So take a little bit of Shaun of the Dead, a large dose of James Cameron’s Aliens (and every single video game it inspired) a dash of Galaxy Quest and a sprinkling of The Hangover, and you’ve got Aliens Vs. Parker, BOOM! Studios’ mini-series, which hits store shelves in collected form this week. If you like any or all of the geek properties I just name-dropped, chances are you’ll enjoy this book quite a lot. For anyone who has grown up with those movies I mentioned, Aliens Vs. Parker should be a joy to read, a fun way to kill an hour or two. It’s not really much more than that, but then, it’s really not designed to be. Some things are just looking to be a good time, and this is one of those things. Written by comedian Paul Scheer (The League) and Nick Giovannetti (Adult Swim) this book shows the authors’ deep affection for all things geeky and wears that love proudly on its sleeve.
The premise of Aliens Vs. Parker is fairly simple; the year is 2150 and the crew of a Space-Ex delivery ship (Space-Ex being your interplanetary Fed-Ex of the future) is your group of ordinary, average Joe Schmoes, out delivering packages from planet to planet and killing time in between by playing video games with annoying, bratty kids back on Earth. One eventful day, the Space-Ex boys get caught up in something too big and a little too monstrous for them to handle, and, as they say, hilarity ensues.
Our title character, Parker, is just one of five guys on the ship; Parker is your fairly unremarkable white dude, not too handsome or too ugly – he’s just your everyman. Aside from Parker, the other guys on the ship are Parker’s self-described “bestie” Modi, Lawrence (who is very reminiscent of Zach Galifianakis’ character from The Hangover movies, both in appearance and how he acts), Kim, who is somehow always angry, and Grey, the navigator and seemingly the senior officer on board. I’m not sure if these are their first names or last names; needless to say, it’s the only names we get. These guys all mostly speak with the same voice, to varying degrees, but that’s not really a critique, it’s just the kind of thing that actually happens when you spend day-in and day-out with someone. Eventually, you all start speaking in the same cadence and telling the same jokes to each other over and over. The crew all seeming somewhat alike is actually realistic.
One day, their boring daily monotonous jobs are interrupted by having to carry some rare cargo, a United Space Marine Corps ship that needs to be discreetly taken to a planet where they’ve lost communication with the inhabitants (if you’ve ever seen any sci-fi movie from the past thirty years or so, you know that’s always bad news.) The Space-Ex boys are just supposed to hang in orbit while the trained professionals complete their mission, but Parker wants a peek at what’s going on down on the planet below, mainly to try to impress a lovely lady named Presley who was attached to the Marine envoy, and whom he briefly met and awkwardly flirted with. Parker doesn’t get lucky a whole lot out in space it seems, so he’s willing to risk his job and maybe even jail time to get a date with her. Naturally, when the boys get to the planet below, all hell breaks loose, and there are some nasty aliens to contend with. That’s not a spoiler, folks; “Aliens” is part of the title.
The writers know how to keep this story moving at a brisk pace, and for the most part, the characters are all relatable and likable. Every page has a joke or humorous reference that will at the very least put a smile on your face if not laugh out loud (although the overabundance of humor can actually be a problem, but I’ll get to that.) The artwork from artist Manuel Brachi is perfectly fine for something like this, where capturing facial expressions is more important than making giant two page spreads and action poses a la Jim Lee or something. This is a light book that requires a light touch, which is exactly what it has.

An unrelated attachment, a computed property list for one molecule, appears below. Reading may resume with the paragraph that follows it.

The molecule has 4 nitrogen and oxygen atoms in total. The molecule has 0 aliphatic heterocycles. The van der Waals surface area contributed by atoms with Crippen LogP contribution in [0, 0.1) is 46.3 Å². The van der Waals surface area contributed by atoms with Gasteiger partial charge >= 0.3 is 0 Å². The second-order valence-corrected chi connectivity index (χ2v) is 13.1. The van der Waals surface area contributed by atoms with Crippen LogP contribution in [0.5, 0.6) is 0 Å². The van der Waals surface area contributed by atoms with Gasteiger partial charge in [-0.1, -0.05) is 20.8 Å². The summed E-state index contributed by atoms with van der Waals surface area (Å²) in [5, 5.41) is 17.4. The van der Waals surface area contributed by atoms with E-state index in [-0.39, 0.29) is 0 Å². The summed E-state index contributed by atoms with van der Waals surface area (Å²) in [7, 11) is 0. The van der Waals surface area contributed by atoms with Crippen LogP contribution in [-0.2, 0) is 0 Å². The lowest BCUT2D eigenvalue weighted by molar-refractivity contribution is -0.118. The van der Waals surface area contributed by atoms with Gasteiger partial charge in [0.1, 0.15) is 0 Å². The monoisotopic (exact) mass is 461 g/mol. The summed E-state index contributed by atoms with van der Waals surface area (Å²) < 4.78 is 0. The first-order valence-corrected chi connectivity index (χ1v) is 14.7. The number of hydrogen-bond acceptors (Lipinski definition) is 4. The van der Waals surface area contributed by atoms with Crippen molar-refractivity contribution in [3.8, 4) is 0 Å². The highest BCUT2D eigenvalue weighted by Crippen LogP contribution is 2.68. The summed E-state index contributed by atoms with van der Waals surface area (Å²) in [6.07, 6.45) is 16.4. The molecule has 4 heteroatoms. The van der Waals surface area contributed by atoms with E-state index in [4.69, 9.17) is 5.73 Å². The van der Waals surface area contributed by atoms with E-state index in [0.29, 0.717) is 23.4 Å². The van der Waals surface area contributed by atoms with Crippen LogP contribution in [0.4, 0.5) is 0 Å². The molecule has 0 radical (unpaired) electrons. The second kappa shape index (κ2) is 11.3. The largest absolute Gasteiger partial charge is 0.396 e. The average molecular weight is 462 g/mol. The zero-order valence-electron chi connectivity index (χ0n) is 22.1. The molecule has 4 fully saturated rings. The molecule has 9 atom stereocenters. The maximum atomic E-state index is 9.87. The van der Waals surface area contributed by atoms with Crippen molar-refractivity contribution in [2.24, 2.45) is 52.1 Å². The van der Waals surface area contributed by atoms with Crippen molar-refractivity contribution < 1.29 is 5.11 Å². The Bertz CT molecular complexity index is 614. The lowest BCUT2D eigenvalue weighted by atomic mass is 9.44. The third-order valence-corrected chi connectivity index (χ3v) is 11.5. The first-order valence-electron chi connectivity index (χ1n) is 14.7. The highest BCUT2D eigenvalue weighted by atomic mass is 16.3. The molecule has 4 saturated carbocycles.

Aliens Vs Parker is a fun read, and although the book is essentially a comedy book, I wish that the writers had let the funny drop to the wayside occasionally. Even Shaun of the Dead knew that there were moments were things needed to get serious (like, say, when a character was about to die a horrible death) and it wasn’t a moment to be cracking jokes. Here the characters are always “on,” even in the face of imminent doom. It felt like the characters were that dude at a party who is always trying to impress me on how funny they were at every single moment. I get the sense that the authors wanted this to be an adventure comedy in the vein of Ghostbusters or Shaun of the Dead, but those movies knew when to stop making jokes, even if only briefly, as to not make the entire thing seem like a farce.
Another thing that kinda bugged me was how contemporary the pop culture references were for a book set in 2150. Granted, we have no idea how people will sound like when we get to there, but I somehow doubt that “It’s a trap!” will still be a reference to Admiral Akbar from Return of the Jedi, or that anyone will stay “pwned!” anymore. And God help us all, but I hope LOLcats is very over and done with by 2150. I realize for a book like this, a lot of the humor derives from pop culture references, but it all sounds a little too “of the now” for a book set so far ahead in the future.
But, those issues aside, Aliens Vs. Parker is a highly entertaining and enjoyable book, and I can’t imagine any geek out there wouldn’t get a kick out of it. And, if nothing else, THIS AvP is way more entertaining than those other AvP movies any day of the week.